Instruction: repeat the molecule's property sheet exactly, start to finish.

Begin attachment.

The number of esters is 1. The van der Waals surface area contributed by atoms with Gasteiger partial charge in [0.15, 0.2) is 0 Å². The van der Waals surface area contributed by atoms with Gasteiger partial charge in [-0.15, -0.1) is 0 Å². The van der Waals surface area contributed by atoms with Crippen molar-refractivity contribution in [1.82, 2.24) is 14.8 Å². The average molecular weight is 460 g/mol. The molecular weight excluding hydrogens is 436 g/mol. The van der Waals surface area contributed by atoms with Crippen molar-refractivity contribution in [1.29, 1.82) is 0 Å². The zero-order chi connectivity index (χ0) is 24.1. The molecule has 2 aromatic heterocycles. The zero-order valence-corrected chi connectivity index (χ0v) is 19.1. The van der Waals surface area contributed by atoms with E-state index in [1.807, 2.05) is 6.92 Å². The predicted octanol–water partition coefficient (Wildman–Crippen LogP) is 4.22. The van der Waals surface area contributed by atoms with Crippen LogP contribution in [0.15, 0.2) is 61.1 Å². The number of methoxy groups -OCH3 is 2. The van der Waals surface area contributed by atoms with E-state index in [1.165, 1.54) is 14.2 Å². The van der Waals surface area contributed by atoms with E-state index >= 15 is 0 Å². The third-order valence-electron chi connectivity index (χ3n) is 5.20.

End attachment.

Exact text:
The number of esters is 1. The van der Waals surface area contributed by atoms with Gasteiger partial charge in [0.15, 0.2) is 0 Å². The van der Waals surface area contributed by atoms with Gasteiger partial charge in [-0.15, -0.1) is 0 Å². The van der Waals surface area contributed by atoms with Crippen molar-refractivity contribution in [1.82, 2.24) is 14.8 Å². The average molecular weight is 460 g/mol. The molecular weight excluding hydrogens is 436 g/mol. The van der Waals surface area contributed by atoms with Crippen molar-refractivity contribution in [1.29, 1.82) is 0 Å². The zero-order chi connectivity index (χ0) is 24.1. The molecule has 2 aromatic heterocycles. The zero-order valence-corrected chi connectivity index (χ0v) is 19.1. The van der Waals surface area contributed by atoms with E-state index in [1.807, 2.05) is 6.92 Å². The predicted octanol–water partition coefficient (Wildman–Crippen LogP) is 4.22. The van der Waals surface area contributed by atoms with Crippen LogP contribution in [0.15, 0.2) is 61.1 Å². The number of methoxy groups -OCH3 is 2. The van der Waals surface area contributed by atoms with E-state index in [1.165, 1.54) is 14.2 Å². The van der Waals surface area contributed by atoms with E-state index >= 15 is 0 Å². The third-order valence-electron chi connectivity index (χ3n) is 5.20.